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Trophic relationships and mercury biomagnification in Brazilian tropical coastal food webs
Bisi, T.L.; Lepoint, G.; Azevedo, A.D.; Dorneles, P.R.; Flache, L.; Das, K.; Malm, O.; Lailson-Brito, J. (2012). Trophic relationships and mercury biomagnification in Brazilian tropical coastal food webs. Ecol. Indic. 18: 291-302. dx.doi.org/10.1016/j.ecolind.2011.11.015
In: Ecological Indicators. Elsevier: Shannon. ISSN 1470-160X, more
Peer reviewed article  

Available in Authors 
    VLIZ: Open Repository 279316 [ OMA ]

Keywords
    Sotalia guianensis (Van Beneden, 1864) [WoRMS]; Marine
Author keywords
    Tropical ecosystems; Food web; Stable isotope; Heavy metal;Bioaccumulation; Guiana dolphin

Authors  Top 
  • Bisi, T.L.
  • Lepoint, G., more
  • Azevedo, A.D.
  • Dorneles, P.R.
  • Flache, L.
  • Das, K., more
  • Malm, O.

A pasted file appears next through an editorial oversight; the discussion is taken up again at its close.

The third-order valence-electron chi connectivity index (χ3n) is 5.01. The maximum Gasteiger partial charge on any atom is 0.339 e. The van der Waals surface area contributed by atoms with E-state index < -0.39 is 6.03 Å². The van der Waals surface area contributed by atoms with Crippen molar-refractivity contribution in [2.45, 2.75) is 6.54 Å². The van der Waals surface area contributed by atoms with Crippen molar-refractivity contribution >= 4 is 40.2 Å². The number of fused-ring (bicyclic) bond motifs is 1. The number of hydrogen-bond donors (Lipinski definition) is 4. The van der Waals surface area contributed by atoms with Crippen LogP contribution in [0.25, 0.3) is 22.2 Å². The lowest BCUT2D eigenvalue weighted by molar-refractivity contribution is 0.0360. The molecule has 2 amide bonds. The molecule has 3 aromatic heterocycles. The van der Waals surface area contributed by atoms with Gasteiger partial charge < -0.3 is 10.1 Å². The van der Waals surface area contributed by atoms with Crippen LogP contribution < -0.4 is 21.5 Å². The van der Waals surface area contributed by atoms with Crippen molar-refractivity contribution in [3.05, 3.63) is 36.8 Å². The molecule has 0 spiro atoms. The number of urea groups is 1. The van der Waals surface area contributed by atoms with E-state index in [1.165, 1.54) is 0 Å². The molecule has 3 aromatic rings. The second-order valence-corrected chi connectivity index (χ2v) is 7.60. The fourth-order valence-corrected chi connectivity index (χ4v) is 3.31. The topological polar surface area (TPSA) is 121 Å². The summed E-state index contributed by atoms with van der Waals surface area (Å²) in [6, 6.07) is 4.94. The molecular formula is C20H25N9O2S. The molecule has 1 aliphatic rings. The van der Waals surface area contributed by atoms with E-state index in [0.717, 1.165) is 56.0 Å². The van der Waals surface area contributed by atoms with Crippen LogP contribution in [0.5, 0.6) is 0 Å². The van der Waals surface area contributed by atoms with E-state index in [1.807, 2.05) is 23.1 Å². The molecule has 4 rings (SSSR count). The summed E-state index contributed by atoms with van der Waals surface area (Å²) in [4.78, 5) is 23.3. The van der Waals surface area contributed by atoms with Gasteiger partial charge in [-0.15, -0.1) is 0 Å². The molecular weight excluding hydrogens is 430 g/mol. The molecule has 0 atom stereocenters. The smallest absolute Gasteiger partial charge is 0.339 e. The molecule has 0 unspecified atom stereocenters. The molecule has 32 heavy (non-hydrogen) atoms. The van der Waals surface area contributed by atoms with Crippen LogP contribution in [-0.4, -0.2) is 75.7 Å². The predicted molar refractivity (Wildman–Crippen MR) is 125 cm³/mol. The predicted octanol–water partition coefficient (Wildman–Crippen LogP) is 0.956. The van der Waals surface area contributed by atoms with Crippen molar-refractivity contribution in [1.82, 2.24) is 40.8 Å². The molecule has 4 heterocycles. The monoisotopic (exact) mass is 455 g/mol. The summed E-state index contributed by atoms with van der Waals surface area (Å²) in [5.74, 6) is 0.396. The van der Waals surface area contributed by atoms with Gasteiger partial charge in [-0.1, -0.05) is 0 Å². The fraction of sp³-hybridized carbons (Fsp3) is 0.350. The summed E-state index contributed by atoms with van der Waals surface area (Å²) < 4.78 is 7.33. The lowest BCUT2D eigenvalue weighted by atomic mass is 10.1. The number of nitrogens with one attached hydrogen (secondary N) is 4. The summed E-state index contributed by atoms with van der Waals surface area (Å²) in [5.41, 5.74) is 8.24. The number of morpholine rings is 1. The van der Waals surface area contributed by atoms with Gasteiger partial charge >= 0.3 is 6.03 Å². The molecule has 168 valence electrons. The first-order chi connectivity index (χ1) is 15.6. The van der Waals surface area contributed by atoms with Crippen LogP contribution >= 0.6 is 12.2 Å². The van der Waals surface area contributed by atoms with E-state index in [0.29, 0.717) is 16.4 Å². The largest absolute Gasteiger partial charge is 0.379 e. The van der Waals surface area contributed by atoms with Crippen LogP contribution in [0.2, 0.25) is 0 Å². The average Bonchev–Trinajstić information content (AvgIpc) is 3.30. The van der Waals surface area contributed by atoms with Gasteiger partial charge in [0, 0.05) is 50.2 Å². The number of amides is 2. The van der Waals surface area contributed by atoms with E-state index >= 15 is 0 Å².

• Lailson-Brito, J.

Abstract
    The present study investigated trophic relationships and mercury flow through food webs of three tropical coastal ecosystems: Guanabara, Sepetiba and Ilha Grande bays. The investigation was carried out through carbon and nitrogen stable isotopes (d13C, d15N) and total mercury (THg) determination in muscle from 35 species, including crustacean, cephalopod, fish and dolphin species. Detritivorous species showed the lowest average d15N values in all bays. These species were 13C enriched in Sepetiba and Ilha Grande bays, suggesting the presence of 13C enriched macroalgae in their diet. The highest mean d15N values were found in fish and benthic invertebrate feeders, as well as in species presenting demerso-pelagic feeding habit. The carbon and nitrogen isotopic findings showed different trophic relationship in food webs from Sepetiba, Guanabara and Ilha Grande bays. Guanabara Bay showed to be depleted in d15N compared to both Sepetiba and Ilha Grande bays. The latter finding suggests substantial contribution of atmospheric nitrogen fixation by cyanobacteria. A positive linear relationship was found between log THg concentrations and d15N values for Guanabara and Ilha Grande bays, but not for Sepetiba Bay. Our findings showed trophic magnification factors (TMF) above 1, demonstrating that THg is being biomagnified up the food chains in Rio de Janeiro bays.

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